The commission would represent a wider partnership of public and private resources than alternative A and would provide a framework to bring together existing public and private sector initiatives and programs and create new ones as needed. Commission members would be appointed by the secretary of the interior and would reflect the rich cultural diversity of the Delta. The secretary would appoint commission members after considering recommendations from a variety of sources to ensure broad representation of all levels of government and the private sector.

It is suggested that the commission be comprised of a representative from each state government, a person from each state representing local government, representatives from the major federal government agencies in lower Mississippi Delta, as well as a person representing the public from each state. It would be desirable if the commission were comprised of professionals from education, tourism, economic development, arts and the humanities, historic preservation, parks and recreation, transportation, business, and agriculture. The greater and wider variety of partners at all levels would enable leveraging resources and moving forward on many fronts.

An important partner for this management approach would he the regionís universities, colleges, and community colleges. This alternative presents an opportunity to establish and nourish strong partnerships among tourism, heritage preservation, and education communities. Historically black colleges and universities in the study area, the Center for the Stud of Southern Culture at the University of Mississippi, the new Delta Studies Center at Arkansas State University, Amistad Research Center at Tulane University, as well as others, contain existing infrastructures for heritage and historic research, economic analysis, and worker training ó all important elements for successfully implementing this alternative. Membership of educational institutions on a Lower Mississippi Delta Heritage Commission would bring an added dimension vital to protecting and promoting the regionís important resources.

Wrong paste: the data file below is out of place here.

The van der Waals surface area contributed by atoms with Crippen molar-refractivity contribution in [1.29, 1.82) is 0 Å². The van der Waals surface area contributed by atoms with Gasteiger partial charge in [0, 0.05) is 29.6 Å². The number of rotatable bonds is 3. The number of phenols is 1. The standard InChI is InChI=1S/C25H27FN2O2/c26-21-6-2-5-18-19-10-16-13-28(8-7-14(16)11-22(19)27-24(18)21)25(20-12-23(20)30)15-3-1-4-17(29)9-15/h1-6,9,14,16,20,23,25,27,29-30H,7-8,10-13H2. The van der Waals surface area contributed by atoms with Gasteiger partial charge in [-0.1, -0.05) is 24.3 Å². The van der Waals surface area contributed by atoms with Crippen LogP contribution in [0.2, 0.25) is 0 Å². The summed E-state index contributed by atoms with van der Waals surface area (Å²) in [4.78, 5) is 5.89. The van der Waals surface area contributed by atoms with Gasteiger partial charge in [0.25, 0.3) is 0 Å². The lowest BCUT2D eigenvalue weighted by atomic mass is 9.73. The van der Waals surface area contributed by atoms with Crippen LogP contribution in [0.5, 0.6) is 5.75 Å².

Due to the vastness of the lower Mississippi Delta and the abundance of resources and stories, it is suggested that the commission appoint seven committees to work closely with commission members to plan and implement the concepts presented earlier. Committee chairpersons would be drawn from all seven states and could be appointed by the commission after receiving input from concerned agencies, organizations, and individuals.


The commission would have a formalized management structure that would define the roles and responsibilities of all the different participants and coordinate their efforts. The commission would have its own staff managed by an executive director. Staff members would he skilled in providing assistance in planning, marketing, historic preservation, tourism, economic development, and grant writing.